This is the blog post for cold email newbies. Or those of you who want to try something new with email outreach but lack inspiration. I’d like to tackle the problem of rethinking the ways in which we can write an opening message.
List building is the outreach phase when we should learn as much as we can about our prospects so that we know what to put in our cold email copy. But what if we don’t know what type of information to look for besides simple facts, such as company name, size, the number of employees, etc.? How to structure the research process to squeeze out the most of it?
Although for many of us writing an email comes without much difficulty, it may be beneficial to stop, review what we’ve written and think how others may perceive it. As we’ll see in this post, we may commit a blunder without even knowing.
Gloria Kopp authored a blog post for us about typical email faux-pas.
Let’s dive into it.
If you’re a fresh SDR hire, or were made the one responsible for outbound email campaigns not so long ago, then this article is for you. I feel your struggle. Outbound can be pretty intimidating at first.
You need to read and practice a lot before you’re able to do it confidently. With this post, I want to show how to learn cold emailing.
This week we have a little special. I’ve been writing about cold emails for over 2 years. Last week I realized that I’ve written over 100 posts on this blog so far. That’s a lot of material. So this week I decided to prepare a kind of a table of contents, so you have a place on this blog where you can easily and quickly find what you’re looking for. Plus, maybe it will allow you to discover some posts you haven’t read before. Check out the collection that makes a comprehensive guide to cold email.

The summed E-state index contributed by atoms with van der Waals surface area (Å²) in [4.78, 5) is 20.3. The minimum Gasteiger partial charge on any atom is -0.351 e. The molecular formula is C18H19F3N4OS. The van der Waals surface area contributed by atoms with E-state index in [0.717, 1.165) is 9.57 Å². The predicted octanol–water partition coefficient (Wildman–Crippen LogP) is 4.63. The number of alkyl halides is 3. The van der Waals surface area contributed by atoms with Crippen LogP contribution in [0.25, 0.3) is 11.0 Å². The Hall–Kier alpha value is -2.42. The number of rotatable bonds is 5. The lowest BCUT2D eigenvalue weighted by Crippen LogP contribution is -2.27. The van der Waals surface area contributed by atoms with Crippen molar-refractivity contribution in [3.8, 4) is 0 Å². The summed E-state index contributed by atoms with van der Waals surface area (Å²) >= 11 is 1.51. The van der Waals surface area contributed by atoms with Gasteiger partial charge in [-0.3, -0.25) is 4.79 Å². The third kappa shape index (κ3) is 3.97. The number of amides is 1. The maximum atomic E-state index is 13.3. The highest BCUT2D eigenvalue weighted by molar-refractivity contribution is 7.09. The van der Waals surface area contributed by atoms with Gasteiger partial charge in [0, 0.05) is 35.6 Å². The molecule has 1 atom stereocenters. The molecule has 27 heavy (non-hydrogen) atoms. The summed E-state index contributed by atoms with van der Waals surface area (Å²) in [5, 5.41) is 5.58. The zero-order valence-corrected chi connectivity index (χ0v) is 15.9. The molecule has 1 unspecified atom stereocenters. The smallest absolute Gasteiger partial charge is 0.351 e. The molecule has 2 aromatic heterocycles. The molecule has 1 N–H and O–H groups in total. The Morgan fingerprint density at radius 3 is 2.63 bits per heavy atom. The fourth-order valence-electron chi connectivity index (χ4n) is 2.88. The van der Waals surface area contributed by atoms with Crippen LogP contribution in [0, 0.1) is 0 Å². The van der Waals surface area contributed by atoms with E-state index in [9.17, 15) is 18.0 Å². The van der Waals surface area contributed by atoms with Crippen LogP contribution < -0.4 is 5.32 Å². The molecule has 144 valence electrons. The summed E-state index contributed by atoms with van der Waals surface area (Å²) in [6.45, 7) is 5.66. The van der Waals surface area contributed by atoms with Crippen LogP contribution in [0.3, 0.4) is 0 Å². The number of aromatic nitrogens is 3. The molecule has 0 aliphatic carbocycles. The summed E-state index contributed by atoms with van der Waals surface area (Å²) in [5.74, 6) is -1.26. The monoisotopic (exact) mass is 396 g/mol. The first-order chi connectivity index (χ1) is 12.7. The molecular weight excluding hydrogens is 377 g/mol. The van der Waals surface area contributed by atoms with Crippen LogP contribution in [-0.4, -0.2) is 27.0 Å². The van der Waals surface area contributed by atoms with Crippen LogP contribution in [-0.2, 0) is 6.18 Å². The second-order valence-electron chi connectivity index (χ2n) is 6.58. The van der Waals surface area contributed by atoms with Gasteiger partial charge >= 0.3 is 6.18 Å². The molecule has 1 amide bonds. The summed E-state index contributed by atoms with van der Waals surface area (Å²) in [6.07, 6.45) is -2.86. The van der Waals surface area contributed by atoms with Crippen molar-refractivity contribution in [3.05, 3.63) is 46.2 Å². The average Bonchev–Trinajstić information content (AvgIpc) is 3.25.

At Woodpecker, we often hear people using the two terms “cold emailing” and “email marketing” interchangeably. In fact, cold emails and marketing emails differ, and they differ a lot. Sending cold emails that look like marketing emails won’t bring you many responses. That’s why I decided to analyze the two forms and explain the differences between cold emails and marketing emails. Read on to make sure you’re not wasting your time sending marketing emails to your cold prospects.
Writing a cold email is easy. That’s what people think – I mean the people who never tried writing one. It’s not easy for many reasons, but especially because we have to remember about so many things at once while writing it. Actually, we have to remember about at least 10 things. I call them the Golden Rules of Cold Email.
Whether you’re sending cold email for some time now, or you’re just starting and have never sent your first cold email campaign yet, you should know them by heart. Here they are.
I saw numerous articles, posts and videos on how to write effective cold emails. Most of them mention the subject line, the introduction, the pitch, the CTA. Some of them mention the signature. But I couldn’t find an article enhancing the importance of the “From” line. And this is also one of the crucial elements of a cold email. In fact, it is almost as important as the subject line.